In a rematch of an amateur duel from nearly 10 years ago, Stanionis again emerged victorious by landing an impressive 41% of his shots. Although Maestre threw over 100 more power punches than his opponent, Stanionis landed 180 power shots compared to Maestre’s 152.

“The power shots were the difference,” said Stanionis. “He was just touching me and I was hitting him with big shots and putting pressure on him all of the time. It was a do-or-die fight for him and I think he had a good performance and I was just okay.”

Maestre’s activity was not enough to keep Stanionis from coming forward, as the 2016 Lithuanian Olympian used an impressive array of left hooks and uppercuts to consistently push back his charging opponent. Stanionis was able to out-land Maestre in all but three of the 12 rounds.

After 12 rounds, all three judges saw a wide victory for Stanionis, with the final tallies reading 119-109, 118-110 and 117-111.

“My corner gave me good advice and encouragement throughout the fight,” said Maestre. “I’m very appreciative of Coach Salas and my entire team. I’m going to come back stronger. No doubt about it. I’m eager to see what’s next.”

“I just want to be active,” said Stanionis. “That’s the main priority. I was off for two years and in my country of Lithuania, where there isn’t the best sparring. Next camp everything is going to be better.”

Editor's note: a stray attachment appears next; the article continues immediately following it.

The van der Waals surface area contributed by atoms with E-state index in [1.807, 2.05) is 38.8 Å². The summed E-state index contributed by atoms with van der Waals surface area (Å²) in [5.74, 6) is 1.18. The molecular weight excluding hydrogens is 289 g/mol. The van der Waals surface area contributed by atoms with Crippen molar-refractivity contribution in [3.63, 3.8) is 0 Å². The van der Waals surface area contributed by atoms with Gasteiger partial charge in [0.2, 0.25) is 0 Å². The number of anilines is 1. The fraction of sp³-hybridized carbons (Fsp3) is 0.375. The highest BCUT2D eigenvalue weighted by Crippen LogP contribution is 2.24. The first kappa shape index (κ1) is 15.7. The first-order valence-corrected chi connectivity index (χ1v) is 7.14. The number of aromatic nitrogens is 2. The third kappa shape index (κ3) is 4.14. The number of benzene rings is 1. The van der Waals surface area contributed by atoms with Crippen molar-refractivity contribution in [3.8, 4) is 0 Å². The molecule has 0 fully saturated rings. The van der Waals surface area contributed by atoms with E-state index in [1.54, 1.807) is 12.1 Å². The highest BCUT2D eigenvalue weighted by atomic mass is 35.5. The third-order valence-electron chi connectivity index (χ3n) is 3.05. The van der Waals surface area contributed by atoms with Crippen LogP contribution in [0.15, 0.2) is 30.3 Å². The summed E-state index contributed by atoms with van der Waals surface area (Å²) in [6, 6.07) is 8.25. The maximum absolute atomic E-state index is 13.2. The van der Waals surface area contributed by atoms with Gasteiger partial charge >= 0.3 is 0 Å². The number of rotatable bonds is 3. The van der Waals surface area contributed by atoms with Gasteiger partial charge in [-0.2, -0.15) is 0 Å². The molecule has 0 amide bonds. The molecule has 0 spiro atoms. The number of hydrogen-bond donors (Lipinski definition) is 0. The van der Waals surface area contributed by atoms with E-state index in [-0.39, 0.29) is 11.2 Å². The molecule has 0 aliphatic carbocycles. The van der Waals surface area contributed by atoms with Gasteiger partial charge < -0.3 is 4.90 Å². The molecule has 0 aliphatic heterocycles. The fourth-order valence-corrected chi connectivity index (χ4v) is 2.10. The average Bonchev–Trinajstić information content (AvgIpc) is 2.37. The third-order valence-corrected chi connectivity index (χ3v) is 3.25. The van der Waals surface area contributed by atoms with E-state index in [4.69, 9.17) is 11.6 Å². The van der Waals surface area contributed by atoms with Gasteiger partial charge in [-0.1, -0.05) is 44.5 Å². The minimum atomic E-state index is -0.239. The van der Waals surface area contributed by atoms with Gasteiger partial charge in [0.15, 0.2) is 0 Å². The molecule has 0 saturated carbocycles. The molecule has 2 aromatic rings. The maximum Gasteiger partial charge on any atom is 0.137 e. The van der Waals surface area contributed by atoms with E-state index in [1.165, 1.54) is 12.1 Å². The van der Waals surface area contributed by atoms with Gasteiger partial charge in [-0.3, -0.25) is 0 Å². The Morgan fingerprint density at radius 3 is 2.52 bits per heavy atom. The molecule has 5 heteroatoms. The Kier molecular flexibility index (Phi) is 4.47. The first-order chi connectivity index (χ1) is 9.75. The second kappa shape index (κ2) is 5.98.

Prior to the pay-per-view, PBC on Prime Video action was topped by power-punching super welterweight contender Jesus “Mono” Ramos (21-1, 16 KOs) delivering a ninth-round TKO of Johan Gonzalez (34-3, 33 KOs).

Ramos attacked Gonzalez’s body throughout the bout, with body blows accounting for 51% of his landed power shots. Gonzalez was able to stay on his feet for much of the fight, until Ramos was finally able to put him on the canvas late in round nine with a pinpoint left hook.

Wasting no time, Ramos jumped on his wounded opponent with a flurry of power shots that again sent Gonzalez to the mat, just as referee Harvey Dock jumped in to wave off the bout. The official stoppage came at 2:56 of round nine.

Opening up the live streaming presentation, rising super welterweight Vito Mielnicki Jr. (18-1, 12 KOs) dropped Ronald Cruz (19-4-1, 12 KOs) twice on his way to a unanimous decision after 10 rounds.

The 21-year-old Mielnicki scored his first knockdown with a left hand almost simultaneously with the bell to end round three, and again put Cruz down with a left late in round four. All three judges saw the fight in Mielnicki’s favor, by scores of 99-89, 98-90 and 96-92.